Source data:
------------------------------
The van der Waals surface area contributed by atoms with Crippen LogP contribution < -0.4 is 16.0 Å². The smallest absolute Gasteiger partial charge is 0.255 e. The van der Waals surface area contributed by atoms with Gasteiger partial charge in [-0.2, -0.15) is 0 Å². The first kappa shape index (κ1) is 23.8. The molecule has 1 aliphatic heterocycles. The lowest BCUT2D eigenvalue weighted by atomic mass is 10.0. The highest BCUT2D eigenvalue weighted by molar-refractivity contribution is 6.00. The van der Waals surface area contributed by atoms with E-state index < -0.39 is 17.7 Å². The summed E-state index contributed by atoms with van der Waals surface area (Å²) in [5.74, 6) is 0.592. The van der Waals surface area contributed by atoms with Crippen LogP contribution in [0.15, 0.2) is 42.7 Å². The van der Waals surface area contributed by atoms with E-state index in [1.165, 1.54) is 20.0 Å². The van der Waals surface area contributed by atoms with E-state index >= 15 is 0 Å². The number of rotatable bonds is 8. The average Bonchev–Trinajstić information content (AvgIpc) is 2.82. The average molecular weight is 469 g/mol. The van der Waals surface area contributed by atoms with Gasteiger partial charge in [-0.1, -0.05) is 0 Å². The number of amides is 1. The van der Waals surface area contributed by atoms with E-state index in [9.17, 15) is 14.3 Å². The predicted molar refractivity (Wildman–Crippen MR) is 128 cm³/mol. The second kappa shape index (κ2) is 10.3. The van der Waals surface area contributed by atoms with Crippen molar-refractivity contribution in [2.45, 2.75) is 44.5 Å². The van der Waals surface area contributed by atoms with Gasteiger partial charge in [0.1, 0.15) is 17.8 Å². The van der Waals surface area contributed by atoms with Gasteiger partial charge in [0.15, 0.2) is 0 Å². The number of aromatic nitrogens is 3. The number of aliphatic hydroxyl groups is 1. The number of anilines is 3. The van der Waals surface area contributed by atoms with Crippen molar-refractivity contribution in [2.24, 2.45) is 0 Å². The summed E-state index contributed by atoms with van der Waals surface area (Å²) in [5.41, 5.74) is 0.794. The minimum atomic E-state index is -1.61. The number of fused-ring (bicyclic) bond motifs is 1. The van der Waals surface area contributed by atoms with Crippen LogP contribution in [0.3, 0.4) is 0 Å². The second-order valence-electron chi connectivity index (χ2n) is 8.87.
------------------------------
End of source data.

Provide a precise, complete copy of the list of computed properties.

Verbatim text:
The van der Waals surface area contributed by atoms with Crippen LogP contribution < -0.4 is 16.0 Å². The smallest absolute Gasteiger partial charge is 0.255 e. The van der Waals surface area contributed by atoms with Gasteiger partial charge in [-0.2, -0.15) is 0 Å². The first kappa shape index (κ1) is 23.8. The molecule has 1 aliphatic heterocycles. The lowest BCUT2D eigenvalue weighted by atomic mass is 10.0. The highest BCUT2D eigenvalue weighted by molar-refractivity contribution is 6.00. The van der Waals surface area contributed by atoms with E-state index < -0.39 is 17.7 Å². The summed E-state index contributed by atoms with van der Waals surface area (Å²) in [5.74, 6) is 0.592. The van der Waals surface area contributed by atoms with Crippen LogP contribution in [0.15, 0.2) is 42.7 Å². The van der Waals surface area contributed by atoms with E-state index in [1.165, 1.54) is 20.0 Å². The van der Waals surface area contributed by atoms with E-state index >= 15 is 0 Å². The number of rotatable bonds is 8. The average Bonchev–Trinajstić information content (AvgIpc) is 2.82. The average molecular weight is 469 g/mol. The van der Waals surface area contributed by atoms with Gasteiger partial charge in [-0.1, -0.05) is 0 Å². The number of amides is 1. The van der Waals surface area contributed by atoms with E-state index in [9.17, 15) is 14.3 Å². The predicted molar refractivity (Wildman–Crippen MR) is 128 cm³/mol. The second kappa shape index (κ2) is 10.3. The van der Waals surface area contributed by atoms with Crippen molar-refractivity contribution in [2.45, 2.75) is 44.5 Å². The van der Waals surface area contributed by atoms with Gasteiger partial charge in [0.1, 0.15) is 17.8 Å². The van der Waals surface area contributed by atoms with Gasteiger partial charge in [0.15, 0.2) is 0 Å². The number of aromatic nitrogens is 3. The number of aliphatic hydroxyl groups is 1. The number of anilines is 3. The van der Waals surface area contributed by atoms with Crippen molar-refractivity contribution in [2.24, 2.45) is 0 Å². The summed E-state index contributed by atoms with van der Waals surface area (Å²) in [5.41, 5.74) is 0.794. The minimum atomic E-state index is -1.61. The number of fused-ring (bicyclic) bond motifs is 1. The van der Waals surface area contributed by atoms with Crippen LogP contribution in [0.3, 0.4) is 0 Å². The second-order valence-electron chi connectivity index (χ2n) is 8.87.